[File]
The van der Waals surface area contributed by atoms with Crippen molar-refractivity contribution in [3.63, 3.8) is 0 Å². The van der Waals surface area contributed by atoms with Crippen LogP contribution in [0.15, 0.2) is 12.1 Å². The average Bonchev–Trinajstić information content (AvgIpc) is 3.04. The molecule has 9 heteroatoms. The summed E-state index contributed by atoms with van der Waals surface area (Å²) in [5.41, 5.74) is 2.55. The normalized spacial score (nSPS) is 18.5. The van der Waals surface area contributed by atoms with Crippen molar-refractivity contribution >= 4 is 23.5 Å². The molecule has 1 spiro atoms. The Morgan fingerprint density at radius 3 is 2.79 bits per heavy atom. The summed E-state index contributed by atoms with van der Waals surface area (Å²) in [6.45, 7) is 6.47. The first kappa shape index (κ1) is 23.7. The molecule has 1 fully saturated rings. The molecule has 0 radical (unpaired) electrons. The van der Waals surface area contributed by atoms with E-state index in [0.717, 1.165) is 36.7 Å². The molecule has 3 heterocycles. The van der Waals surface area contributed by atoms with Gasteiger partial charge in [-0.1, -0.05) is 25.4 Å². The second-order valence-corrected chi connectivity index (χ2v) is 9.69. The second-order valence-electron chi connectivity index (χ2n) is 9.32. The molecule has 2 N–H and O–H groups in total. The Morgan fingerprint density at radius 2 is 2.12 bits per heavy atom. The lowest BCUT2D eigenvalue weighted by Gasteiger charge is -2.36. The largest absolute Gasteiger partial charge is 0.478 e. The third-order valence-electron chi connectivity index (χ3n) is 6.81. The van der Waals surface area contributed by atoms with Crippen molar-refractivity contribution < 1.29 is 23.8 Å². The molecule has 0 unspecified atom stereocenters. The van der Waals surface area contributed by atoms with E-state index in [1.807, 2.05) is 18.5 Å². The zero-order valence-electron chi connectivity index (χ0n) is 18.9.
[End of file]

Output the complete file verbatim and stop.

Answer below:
The van der Waals surface area contributed by atoms with Crippen molar-refractivity contribution in [3.63, 3.8) is 0 Å². The van der Waals surface area contributed by atoms with Crippen LogP contribution in [0.15, 0.2) is 12.1 Å². The average Bonchev–Trinajstić information content (AvgIpc) is 3.04. The molecule has 9 heteroatoms. The summed E-state index contributed by atoms with van der Waals surface area (Å²) in [5.41, 5.74) is 2.55. The normalized spacial score (nSPS) is 18.5. The van der Waals surface area contributed by atoms with Crippen molar-refractivity contribution >= 4 is 23.5 Å². The molecule has 1 spiro atoms. The Morgan fingerprint density at radius 3 is 2.79 bits per heavy atom. The summed E-state index contributed by atoms with van der Waals surface area (Å²) in [6.45, 7) is 6.47. The first kappa shape index (κ1) is 23.7. The molecule has 1 fully saturated rings. The molecule has 0 radical (unpaired) electrons. The van der Waals surface area contributed by atoms with E-state index in [0.717, 1.165) is 36.7 Å². The molecule has 3 heterocycles. The van der Waals surface area contributed by atoms with Gasteiger partial charge in [-0.1, -0.05) is 25.4 Å². The second-order valence-corrected chi connectivity index (χ2v) is 9.69. The second-order valence-electron chi connectivity index (χ2n) is 9.32. The molecule has 2 N–H and O–H groups in total. The Morgan fingerprint density at radius 2 is 2.12 bits per heavy atom. The lowest BCUT2D eigenvalue weighted by Gasteiger charge is -2.36. The largest absolute Gasteiger partial charge is 0.478 e. The third-order valence-electron chi connectivity index (χ3n) is 6.81. The van der Waals surface area contributed by atoms with Crippen molar-refractivity contribution < 1.29 is 23.8 Å². The molecule has 0 unspecified atom stereocenters. The van der Waals surface area contributed by atoms with E-state index in [1.807, 2.05) is 18.5 Å². The zero-order valence-electron chi connectivity index (χ0n) is 18.9.